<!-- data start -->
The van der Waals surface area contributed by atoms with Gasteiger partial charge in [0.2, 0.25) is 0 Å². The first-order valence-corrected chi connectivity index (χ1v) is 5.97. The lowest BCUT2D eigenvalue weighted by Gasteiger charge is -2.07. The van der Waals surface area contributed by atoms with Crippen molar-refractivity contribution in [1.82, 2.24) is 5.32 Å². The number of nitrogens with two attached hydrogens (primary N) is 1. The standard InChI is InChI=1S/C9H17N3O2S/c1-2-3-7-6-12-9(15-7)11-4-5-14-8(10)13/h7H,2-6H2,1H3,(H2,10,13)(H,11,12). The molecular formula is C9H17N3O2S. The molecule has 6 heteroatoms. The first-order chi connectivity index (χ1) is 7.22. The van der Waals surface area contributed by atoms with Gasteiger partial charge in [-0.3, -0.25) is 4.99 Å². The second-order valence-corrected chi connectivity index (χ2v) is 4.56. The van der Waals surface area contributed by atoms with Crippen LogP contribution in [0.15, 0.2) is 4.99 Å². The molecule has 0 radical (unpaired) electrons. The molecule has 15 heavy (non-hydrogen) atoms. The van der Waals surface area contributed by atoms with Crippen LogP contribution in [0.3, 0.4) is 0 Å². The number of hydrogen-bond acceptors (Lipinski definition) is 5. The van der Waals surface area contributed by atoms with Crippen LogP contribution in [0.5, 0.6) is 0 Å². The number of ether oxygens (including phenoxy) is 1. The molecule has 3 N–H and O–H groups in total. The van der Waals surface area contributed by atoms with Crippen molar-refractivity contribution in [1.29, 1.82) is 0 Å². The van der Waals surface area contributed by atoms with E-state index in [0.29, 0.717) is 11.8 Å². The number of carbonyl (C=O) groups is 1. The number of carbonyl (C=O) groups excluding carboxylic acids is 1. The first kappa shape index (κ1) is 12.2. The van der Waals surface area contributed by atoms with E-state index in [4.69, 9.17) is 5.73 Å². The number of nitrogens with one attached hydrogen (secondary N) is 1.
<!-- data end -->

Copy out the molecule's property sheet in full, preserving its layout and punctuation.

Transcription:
The van der Waals surface area contributed by atoms with Gasteiger partial charge in [0.2, 0.25) is 0 Å². The first-order valence-corrected chi connectivity index (χ1v) is 5.97. The lowest BCUT2D eigenvalue weighted by Gasteiger charge is -2.07. The van der Waals surface area contributed by atoms with Crippen molar-refractivity contribution in [1.82, 2.24) is 5.32 Å². The number of nitrogens with two attached hydrogens (primary N) is 1. The standard InChI is InChI=1S/C9H17N3O2S/c1-2-3-7-6-12-9(15-7)11-4-5-14-8(10)13/h7H,2-6H2,1H3,(H2,10,13)(H,11,12). The molecular formula is C9H17N3O2S. The molecule has 6 heteroatoms. The first-order chi connectivity index (χ1) is 7.22. The van der Waals surface area contributed by atoms with Gasteiger partial charge in [-0.3, -0.25) is 4.99 Å². The second-order valence-corrected chi connectivity index (χ2v) is 4.56. The van der Waals surface area contributed by atoms with Crippen LogP contribution in [0.15, 0.2) is 4.99 Å². The molecule has 0 radical (unpaired) electrons. The molecule has 15 heavy (non-hydrogen) atoms. The van der Waals surface area contributed by atoms with Crippen LogP contribution in [0.3, 0.4) is 0 Å². The number of hydrogen-bond acceptors (Lipinski definition) is 5. The van der Waals surface area contributed by atoms with Crippen LogP contribution in [0.5, 0.6) is 0 Å². The number of ether oxygens (including phenoxy) is 1. The molecule has 3 N–H and O–H groups in total. The van der Waals surface area contributed by atoms with Crippen molar-refractivity contribution in [1.29, 1.82) is 0 Å². The van der Waals surface area contributed by atoms with E-state index in [0.29, 0.717) is 11.8 Å². The number of carbonyl (C=O) groups is 1. The number of carbonyl (C=O) groups excluding carboxylic acids is 1. The first kappa shape index (κ1) is 12.2. The van der Waals surface area contributed by atoms with E-state index in [4.69, 9.17) is 5.73 Å². The number of nitrogens with one attached hydrogen (secondary N) is 1.